Speculation about the future structure of the UK telecoms market reached fever pitch this week as some industry watchers placed their bets on whether BT would buy EE or O2 UK, while others suggested Hutchison Whampoa could enter the race for one of the two mobile operators.
Citing unnamed sources close to the matter, Reuters said the Hong Kong-based group, which already owns Three UK, could put forward a bid for EE or O2 UK by the end of the year.
It was also suggested that if BT opted to buy EE, then Telefónica might be persuaded to sell its O2 UK unit to Hutchison in order to reduce debt, even though the merger of the two mobile operators would likely face a lengthier competition review than a merger of O2 UK with fixed-line provider BT.
Hutchison has a track record of snapping up other mobile operators in Europe, having already acquired Orange Austria and O2 Ireland to boost its existing operations in those markets. The Three Group has also not typically pursued the fixed-mobile convergence path, instead focusing on providing large mobile data bundles to its subscribers.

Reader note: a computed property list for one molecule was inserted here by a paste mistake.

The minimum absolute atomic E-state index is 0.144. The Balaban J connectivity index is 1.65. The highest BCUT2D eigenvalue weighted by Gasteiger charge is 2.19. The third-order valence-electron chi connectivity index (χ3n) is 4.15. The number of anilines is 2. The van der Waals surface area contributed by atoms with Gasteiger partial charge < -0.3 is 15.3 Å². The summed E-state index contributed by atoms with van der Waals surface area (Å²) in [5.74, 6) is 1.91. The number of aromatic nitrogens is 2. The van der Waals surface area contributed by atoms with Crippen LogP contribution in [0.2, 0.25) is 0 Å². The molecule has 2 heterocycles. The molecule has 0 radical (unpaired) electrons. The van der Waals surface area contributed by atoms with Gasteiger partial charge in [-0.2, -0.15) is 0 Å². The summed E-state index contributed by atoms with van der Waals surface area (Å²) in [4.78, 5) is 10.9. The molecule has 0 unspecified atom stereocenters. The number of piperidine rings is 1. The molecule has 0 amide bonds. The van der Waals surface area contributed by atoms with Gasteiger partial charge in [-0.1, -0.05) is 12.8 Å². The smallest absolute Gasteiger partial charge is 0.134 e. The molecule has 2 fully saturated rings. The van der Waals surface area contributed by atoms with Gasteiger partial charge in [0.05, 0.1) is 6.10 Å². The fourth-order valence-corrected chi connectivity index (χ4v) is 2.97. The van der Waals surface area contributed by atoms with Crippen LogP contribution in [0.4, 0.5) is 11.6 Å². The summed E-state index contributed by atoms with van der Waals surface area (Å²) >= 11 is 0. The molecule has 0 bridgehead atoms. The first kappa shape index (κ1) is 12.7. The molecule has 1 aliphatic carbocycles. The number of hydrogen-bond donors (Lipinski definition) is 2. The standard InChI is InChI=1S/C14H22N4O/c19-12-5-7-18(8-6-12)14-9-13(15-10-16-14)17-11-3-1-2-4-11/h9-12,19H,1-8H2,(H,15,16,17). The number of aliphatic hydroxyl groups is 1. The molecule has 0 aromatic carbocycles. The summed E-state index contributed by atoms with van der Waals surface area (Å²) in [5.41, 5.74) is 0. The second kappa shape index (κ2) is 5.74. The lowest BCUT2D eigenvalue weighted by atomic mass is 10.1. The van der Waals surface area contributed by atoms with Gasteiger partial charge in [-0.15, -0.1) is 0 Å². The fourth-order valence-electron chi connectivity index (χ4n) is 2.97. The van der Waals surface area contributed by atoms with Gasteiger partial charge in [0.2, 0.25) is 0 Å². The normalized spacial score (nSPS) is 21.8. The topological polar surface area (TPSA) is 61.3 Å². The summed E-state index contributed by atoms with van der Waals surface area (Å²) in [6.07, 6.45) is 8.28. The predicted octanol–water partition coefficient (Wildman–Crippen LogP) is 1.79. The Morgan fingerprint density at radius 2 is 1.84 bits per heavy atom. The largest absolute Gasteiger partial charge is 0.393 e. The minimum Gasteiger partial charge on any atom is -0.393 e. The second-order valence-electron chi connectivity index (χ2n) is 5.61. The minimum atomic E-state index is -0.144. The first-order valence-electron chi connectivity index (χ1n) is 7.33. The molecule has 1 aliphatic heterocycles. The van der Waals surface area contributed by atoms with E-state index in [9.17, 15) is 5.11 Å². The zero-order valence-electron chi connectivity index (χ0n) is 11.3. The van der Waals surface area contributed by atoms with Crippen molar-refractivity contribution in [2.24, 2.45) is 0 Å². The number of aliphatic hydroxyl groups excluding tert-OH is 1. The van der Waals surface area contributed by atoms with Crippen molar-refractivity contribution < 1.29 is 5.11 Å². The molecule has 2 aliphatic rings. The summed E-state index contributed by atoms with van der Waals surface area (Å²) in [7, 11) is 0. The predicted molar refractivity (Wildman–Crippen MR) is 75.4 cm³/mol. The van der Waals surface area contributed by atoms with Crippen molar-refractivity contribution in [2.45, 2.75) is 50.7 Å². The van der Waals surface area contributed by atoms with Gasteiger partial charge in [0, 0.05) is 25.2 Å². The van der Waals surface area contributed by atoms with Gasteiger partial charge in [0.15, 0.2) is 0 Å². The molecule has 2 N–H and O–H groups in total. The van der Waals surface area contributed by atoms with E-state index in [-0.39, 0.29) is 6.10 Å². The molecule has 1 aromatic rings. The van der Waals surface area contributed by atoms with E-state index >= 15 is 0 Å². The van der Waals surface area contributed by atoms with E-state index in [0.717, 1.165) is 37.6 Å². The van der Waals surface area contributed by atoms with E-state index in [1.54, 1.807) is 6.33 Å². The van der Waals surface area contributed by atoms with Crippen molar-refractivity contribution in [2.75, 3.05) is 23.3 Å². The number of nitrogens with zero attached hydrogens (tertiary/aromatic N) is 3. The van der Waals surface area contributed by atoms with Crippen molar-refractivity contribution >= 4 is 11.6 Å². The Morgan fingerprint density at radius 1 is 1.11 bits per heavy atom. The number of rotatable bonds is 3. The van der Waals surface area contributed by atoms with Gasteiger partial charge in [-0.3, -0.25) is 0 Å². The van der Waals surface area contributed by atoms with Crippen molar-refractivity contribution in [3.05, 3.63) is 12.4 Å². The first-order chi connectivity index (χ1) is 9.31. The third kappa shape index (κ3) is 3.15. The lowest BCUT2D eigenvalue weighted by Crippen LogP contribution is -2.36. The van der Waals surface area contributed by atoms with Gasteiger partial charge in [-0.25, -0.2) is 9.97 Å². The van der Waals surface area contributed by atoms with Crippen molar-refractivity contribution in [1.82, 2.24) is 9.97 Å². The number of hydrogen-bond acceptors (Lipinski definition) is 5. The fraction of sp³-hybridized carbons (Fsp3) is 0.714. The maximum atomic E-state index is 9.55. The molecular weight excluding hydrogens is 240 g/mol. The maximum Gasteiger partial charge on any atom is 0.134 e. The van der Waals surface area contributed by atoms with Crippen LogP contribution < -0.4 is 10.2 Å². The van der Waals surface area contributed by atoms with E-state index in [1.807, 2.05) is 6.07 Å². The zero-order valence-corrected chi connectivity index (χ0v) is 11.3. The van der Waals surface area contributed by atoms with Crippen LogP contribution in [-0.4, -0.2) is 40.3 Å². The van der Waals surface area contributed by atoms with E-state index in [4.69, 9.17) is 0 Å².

Meanwhile separate reports on Friday also claimed that Telefónica is seeking a "global alliance" with BT: Reuters said the Spanish company's chairman Cesar Alierta made comments to this effect on Monday.
In an emailed statement to FierceWireless:Europe, Telefónica made no reference to such comments; an O2 UK spokesman merely reiterated that although conversations with BT are taking place, "those are at a highly preliminary stage and there can be no certainty that any transaction may occur with such company".
EE parent companies Orange and Deutsche Telekom also confirmed this week that they are in early discussions with BT on a possible sale of their jointly owned UK business.
Sources told Reuters that a purchase of EE by BT would make sense because of the high quality of the asset and the fact that EE already provides mobile network access to BT under a wholesale arrangement. However, Reuters noted that analysts value O2 UK at about £9.4 billion (€11.8 billion/$14.7 billion), which would make it a more digestible option than EE, valued at £11 billion.
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